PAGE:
The stainless steel body of the Huawei Watch screams the utmost premium quality, adding a touch of class to your wrist, all the while fooling everyone into believing that you’re wearing a traditional watch. Little do they know that you’re wearing a computer on your wrist. This sought after feature has an obvious draw to a particular audience that wishes to practice a bit of form over function.
I did not miss Qi charging and I did not miss having a built in ambient light sensor. The Huawei Watch is most likely the best in class that Android Wear has to offer right now, even though there are a few aspects of the watch that might not be suitable for everyone. If you don’t mind the lack of an ambient light sensor and you don’t mind the need for a propriety charger, the elegance of the Huawei Watch makes this smartwatch a must have for anyone looking to purchase a premium smartwatch right now.
The Blackphone is a fine device. It’s attractive, it’s fast. There’s a wonderful array of easy-to-use security settings, surpassing anything on the market, whilst much of the good work is done by the Silent Circle crew patching vulnerabilities and issuing updates. For dilettantes of the privacy and security spheres, or anyone who wants good protection from digital threats with little fuss, the Blackphone 2 is an ideal choice.
Mageia, a community distribution forked from the now-discontinued Mandriva project, released Mageia 5 a few weeks ago. The new version of Mageia ships with updated software packages and UEFI support. (Secure Boot is not supported at this time.) The development team provided a good deal of documentation with the new version, supplying release notes, a summarizing release announcement and errata to guide us through potential problems. The Mageia distribution is available in many different builds and editions. There are plain installation discs, live discs (offered in GNOME and KDE editions) and discs for network installations. Each of the download options is available in 32-bit and 64-bit x86 builds.
The stable version of Ubuntu MATE Wily Werewolf (15.10) is almost here and we just received the final Beta. We now take a closer look at this Ubuntu flavor and see what's been happening in the past few months.
As mentioned in my previous review (Q4OS), I recently updated a guide designed to help people choose the right Linux distribution for them by going through the top 25 Linux distributions on Distrowatch and providing a short excerpt about each one, listing who they are for and what users can expect.
There were a handful that I hadn't tried myself and so I had to use other people's words to describe them. Q4OS was one of them and CentOS was another. I can now say that I have tried both of these distributions.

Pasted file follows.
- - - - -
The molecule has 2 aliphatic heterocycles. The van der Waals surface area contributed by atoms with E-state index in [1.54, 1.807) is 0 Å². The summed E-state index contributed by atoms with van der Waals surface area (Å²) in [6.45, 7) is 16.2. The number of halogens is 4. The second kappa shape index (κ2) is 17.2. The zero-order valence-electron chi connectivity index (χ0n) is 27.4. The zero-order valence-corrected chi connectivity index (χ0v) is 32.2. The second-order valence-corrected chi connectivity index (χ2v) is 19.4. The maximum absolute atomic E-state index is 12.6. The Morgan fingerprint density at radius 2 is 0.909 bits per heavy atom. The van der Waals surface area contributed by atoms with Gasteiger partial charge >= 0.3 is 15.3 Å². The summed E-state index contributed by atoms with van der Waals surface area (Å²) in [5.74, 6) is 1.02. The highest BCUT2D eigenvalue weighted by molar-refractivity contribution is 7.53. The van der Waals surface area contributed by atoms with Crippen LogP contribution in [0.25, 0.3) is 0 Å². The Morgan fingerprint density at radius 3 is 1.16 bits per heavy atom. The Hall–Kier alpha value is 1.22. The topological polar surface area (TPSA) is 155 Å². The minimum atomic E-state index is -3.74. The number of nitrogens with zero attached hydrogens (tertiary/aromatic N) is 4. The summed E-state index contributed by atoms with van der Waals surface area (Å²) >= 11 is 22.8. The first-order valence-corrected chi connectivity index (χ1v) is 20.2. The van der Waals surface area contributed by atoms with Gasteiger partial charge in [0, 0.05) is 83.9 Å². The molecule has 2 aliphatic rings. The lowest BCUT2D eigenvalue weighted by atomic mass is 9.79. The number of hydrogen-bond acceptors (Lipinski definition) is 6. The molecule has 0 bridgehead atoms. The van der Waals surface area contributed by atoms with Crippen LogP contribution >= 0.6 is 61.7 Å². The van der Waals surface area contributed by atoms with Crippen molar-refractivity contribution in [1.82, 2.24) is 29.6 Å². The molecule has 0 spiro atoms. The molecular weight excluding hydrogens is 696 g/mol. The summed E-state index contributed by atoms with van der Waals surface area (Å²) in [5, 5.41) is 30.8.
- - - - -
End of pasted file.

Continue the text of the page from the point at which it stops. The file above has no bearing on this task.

The Cinnamon Desktop will be the newest desktop environment with its own Fedora installation image when Fedora 23 is released late next month.
That would add one more Fedora Spin to the list of existing Spins. Fedora Spins are Fedora editions with a desktop environment different from the GNOME 3 desktop environment. GNOME 3 is the default desktop environment of Fedora.
The Neptune distribution is a Debian-based project which offers users a friendly, desktop-oriented experience. Neptune uses KDE 4 as the default desktop environment. The latest release of Neptune, version 4.4, includes mostly minor upgrades with an eye toward improving the graphics stack and desktop performance.
Neptune is available in just one edition for the 64-bit x86 architecture. The ISO file we download is 1.8GB in size. When we boot from Neptune's live media a menu appears and asks if we would like to explore Neptune's live desktop environment using English or German as our preferred language. Neptune then boots to the KDE desktop. The desktop environment is presented in a traditional manner, with the application menu, task switcher and system tray placed at the bottom of the screen. On the desktop we find icons which will grant us access to documentation, the distribution's package manager and Neptune's graphical system installer.
There are a number of reasons you might want to install a Linux-based operating system like Ubuntu, Debian, Fedora, or Linux Mint on a computer. These operating systems are free to use, which means you can install them on a PC that may not have a Windows license without spending a penny. They can sometimes breath new life into old computers that no longer reliably run the latest versions of Windows. Or maybe you just like the idea of free and open source software.